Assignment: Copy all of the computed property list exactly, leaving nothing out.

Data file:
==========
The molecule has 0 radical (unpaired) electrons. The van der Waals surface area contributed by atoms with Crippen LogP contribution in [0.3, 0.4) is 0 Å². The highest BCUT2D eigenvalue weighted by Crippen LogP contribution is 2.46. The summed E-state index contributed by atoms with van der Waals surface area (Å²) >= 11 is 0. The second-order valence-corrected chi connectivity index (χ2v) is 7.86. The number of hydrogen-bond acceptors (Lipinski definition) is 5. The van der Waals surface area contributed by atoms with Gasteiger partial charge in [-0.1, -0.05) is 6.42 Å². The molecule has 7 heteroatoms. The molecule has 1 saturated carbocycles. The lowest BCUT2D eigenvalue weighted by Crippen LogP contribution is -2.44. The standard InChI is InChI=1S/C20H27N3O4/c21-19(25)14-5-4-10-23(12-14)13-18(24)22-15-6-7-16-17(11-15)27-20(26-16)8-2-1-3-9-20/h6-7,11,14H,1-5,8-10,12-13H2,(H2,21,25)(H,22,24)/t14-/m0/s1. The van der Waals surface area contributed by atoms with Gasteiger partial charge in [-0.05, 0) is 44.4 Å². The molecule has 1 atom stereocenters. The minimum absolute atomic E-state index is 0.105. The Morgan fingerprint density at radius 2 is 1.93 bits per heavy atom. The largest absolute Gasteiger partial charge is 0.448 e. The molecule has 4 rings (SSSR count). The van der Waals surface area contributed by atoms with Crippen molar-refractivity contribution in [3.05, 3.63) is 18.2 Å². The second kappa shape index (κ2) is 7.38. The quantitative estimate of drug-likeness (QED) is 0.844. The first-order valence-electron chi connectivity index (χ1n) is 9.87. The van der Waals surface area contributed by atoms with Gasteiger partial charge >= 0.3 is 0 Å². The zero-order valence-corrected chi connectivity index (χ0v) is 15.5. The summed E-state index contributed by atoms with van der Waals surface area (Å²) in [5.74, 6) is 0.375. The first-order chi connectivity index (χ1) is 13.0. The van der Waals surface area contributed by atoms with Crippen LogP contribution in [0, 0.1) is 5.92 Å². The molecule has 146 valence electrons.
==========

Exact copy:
The molecule has 0 radical (unpaired) electrons. The van der Waals surface area contributed by atoms with Crippen LogP contribution in [0.3, 0.4) is 0 Å². The highest BCUT2D eigenvalue weighted by Crippen LogP contribution is 2.46. The summed E-state index contributed by atoms with van der Waals surface area (Å²) >= 11 is 0. The second-order valence-corrected chi connectivity index (χ2v) is 7.86. The number of hydrogen-bond acceptors (Lipinski definition) is 5. The van der Waals surface area contributed by atoms with Gasteiger partial charge in [-0.1, -0.05) is 6.42 Å². The molecule has 7 heteroatoms. The molecule has 1 saturated carbocycles. The lowest BCUT2D eigenvalue weighted by Crippen LogP contribution is -2.44. The standard InChI is InChI=1S/C20H27N3O4/c21-19(25)14-5-4-10-23(12-14)13-18(24)22-15-6-7-16-17(11-15)27-20(26-16)8-2-1-3-9-20/h6-7,11,14H,1-5,8-10,12-13H2,(H2,21,25)(H,22,24)/t14-/m0/s1. The van der Waals surface area contributed by atoms with Gasteiger partial charge in [-0.05, 0) is 44.4 Å². The molecule has 1 atom stereocenters. The minimum absolute atomic E-state index is 0.105. The Morgan fingerprint density at radius 2 is 1.93 bits per heavy atom. The largest absolute Gasteiger partial charge is 0.448 e. The molecule has 4 rings (SSSR count). The van der Waals surface area contributed by atoms with Crippen molar-refractivity contribution in [3.05, 3.63) is 18.2 Å². The second kappa shape index (κ2) is 7.38. The quantitative estimate of drug-likeness (QED) is 0.844. The first-order valence-electron chi connectivity index (χ1n) is 9.87. The van der Waals surface area contributed by atoms with Gasteiger partial charge >= 0.3 is 0 Å². The zero-order valence-corrected chi connectivity index (χ0v) is 15.5. The summed E-state index contributed by atoms with van der Waals surface area (Å²) in [5.74, 6) is 0.375. The first-order chi connectivity index (χ1) is 13.0. The van der Waals surface area contributed by atoms with Crippen LogP contribution in [0, 0.1) is 5.92 Å². The molecule has 146 valence electrons.